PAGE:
Category — Communication
It’s always fascinating to hear a language evolve right in front of you. It’s usually a generational thing. I notice, for example, that when ordering food and drink in a restaurant, D and I usually say, “Can I please have…” where our thirty-something daughter and son-in-law say “Can I get…”. This is altogether deeper and more permanent a change compared to using fashionable slang words.
Goodness, how the latter die! I well remember my embarrassment when my father told a joke which depended for its punchline on a pre-1940s slang word for a part of the female anatomy. In time, ‘can I get…’ will be succeeded by some other formulation proving once again how resilient English is.
November 19, 2012 No Comments
Planning a speech that persuades people to do something? Watch and listen to the master-class that Bill Clinton gave to the Democratic convention last week, and learn. Forget the content or who wrote it, just see how he unpacks a whole toolkit of useful techniques: the way he varies the pace and ‘temperature’ of what he has to say; the building of climaxes, then killing the applause; the tiny pauses to indicate thought; the preachers’ urgency in phrases such as “Listen to this!”; the faux intimacy hinted by the confiding asides, contrasted with the just-short-of-jeering in his attacks; the use of sorrowful regret; the granularity of his just-enough detail. The list goes on: marvel at it.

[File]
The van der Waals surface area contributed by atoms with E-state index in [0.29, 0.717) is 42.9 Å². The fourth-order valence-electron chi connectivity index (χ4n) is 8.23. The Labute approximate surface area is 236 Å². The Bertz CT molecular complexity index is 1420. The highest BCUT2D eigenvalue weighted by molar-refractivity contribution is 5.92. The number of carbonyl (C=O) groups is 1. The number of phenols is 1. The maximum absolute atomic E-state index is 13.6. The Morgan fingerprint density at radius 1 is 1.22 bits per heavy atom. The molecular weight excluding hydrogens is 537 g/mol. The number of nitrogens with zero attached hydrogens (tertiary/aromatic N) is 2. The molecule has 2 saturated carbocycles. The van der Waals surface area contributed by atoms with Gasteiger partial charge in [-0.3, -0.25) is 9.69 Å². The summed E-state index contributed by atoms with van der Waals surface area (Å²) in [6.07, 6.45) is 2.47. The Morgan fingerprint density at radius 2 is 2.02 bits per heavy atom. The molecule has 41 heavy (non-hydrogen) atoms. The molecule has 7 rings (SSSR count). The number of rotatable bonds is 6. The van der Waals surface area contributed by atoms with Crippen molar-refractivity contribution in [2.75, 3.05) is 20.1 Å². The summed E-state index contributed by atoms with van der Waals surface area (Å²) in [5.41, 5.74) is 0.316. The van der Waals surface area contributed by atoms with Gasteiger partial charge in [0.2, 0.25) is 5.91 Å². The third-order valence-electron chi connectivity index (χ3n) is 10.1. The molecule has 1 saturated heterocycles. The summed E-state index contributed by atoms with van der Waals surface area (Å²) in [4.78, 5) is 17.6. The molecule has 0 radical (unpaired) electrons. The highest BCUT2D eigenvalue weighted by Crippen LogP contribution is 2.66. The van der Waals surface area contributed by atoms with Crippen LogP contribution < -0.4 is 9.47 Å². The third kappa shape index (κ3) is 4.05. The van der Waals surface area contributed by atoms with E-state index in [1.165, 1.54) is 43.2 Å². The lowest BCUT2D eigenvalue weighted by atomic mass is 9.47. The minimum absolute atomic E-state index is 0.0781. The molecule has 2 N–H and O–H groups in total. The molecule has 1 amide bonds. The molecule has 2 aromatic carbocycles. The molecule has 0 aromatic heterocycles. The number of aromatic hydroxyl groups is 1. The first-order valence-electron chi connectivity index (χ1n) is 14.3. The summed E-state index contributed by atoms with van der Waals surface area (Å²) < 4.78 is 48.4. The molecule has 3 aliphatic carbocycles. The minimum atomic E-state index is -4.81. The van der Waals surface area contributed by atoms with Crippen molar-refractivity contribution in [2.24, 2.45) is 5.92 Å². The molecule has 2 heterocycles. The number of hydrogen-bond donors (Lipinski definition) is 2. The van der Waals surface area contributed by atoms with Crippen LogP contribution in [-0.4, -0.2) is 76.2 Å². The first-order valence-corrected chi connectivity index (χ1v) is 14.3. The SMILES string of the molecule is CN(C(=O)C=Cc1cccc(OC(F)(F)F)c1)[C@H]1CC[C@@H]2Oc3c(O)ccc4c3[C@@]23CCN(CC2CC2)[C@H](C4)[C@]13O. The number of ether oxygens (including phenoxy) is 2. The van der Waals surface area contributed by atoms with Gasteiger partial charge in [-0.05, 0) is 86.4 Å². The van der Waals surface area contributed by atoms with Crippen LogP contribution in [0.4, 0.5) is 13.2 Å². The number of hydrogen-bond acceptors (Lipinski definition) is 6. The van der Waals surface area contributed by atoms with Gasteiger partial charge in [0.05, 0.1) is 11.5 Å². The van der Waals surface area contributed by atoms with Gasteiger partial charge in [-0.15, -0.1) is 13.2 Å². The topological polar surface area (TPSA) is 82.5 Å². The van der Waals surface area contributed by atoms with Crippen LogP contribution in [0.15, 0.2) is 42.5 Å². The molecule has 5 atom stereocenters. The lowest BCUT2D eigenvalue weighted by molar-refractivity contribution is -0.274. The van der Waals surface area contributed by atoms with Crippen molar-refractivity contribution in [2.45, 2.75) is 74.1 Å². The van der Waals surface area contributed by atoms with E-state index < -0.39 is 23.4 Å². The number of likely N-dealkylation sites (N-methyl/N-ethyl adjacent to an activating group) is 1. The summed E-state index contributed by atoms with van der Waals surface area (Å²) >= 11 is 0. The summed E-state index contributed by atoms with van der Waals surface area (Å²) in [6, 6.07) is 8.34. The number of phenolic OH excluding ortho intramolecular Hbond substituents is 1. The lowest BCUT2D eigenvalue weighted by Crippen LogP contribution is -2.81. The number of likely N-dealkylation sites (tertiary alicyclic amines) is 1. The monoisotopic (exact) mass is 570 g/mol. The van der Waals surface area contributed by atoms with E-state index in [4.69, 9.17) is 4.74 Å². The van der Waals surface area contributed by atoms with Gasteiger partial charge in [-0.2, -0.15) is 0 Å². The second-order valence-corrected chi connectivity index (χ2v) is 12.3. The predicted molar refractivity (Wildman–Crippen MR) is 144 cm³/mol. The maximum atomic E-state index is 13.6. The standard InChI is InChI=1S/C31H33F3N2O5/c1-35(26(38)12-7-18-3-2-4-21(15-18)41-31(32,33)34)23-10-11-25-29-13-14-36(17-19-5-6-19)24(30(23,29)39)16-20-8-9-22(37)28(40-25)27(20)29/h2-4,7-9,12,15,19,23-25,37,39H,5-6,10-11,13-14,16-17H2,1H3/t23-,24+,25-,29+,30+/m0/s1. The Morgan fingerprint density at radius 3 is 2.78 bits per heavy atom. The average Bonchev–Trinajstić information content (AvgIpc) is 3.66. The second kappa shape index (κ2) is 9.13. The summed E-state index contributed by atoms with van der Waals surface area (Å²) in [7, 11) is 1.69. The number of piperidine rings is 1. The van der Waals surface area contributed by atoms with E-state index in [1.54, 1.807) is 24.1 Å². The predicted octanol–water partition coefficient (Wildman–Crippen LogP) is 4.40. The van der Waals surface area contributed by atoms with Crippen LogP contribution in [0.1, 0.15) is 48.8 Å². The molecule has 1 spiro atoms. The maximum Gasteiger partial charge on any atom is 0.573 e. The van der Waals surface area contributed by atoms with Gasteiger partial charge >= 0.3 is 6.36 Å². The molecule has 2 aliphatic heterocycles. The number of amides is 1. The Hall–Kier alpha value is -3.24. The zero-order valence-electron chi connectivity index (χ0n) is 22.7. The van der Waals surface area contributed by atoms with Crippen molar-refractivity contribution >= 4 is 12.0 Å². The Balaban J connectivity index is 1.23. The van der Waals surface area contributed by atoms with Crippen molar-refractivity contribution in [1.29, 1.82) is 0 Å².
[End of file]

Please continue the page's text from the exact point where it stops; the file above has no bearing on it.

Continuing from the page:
September 12, 2012 No Comments
Language evolves all the time. When I order something in a restaurant, I usually say, “I’ll have the…”. I notice that the next generation prefer “Can I get the….”. This looks like yet more evidence of American usage taking over the international language. In the same way, and under the same pressure after 1945, British English and German both replaced “fill in the form” with the American “fill out the form” (ausfüllen rather than einfüllen). There are numerous other examples.
Someone years ago wrote that English is where it is because the world has been ruled by three great English-speaking empires in succession: Great Britain, America and Hollywood. No wonder that Bismarck, when asked in 1898 what was the most significant factor in international relations then, said “The fact that the North Americans speak English.”
June 13, 2012 No Comments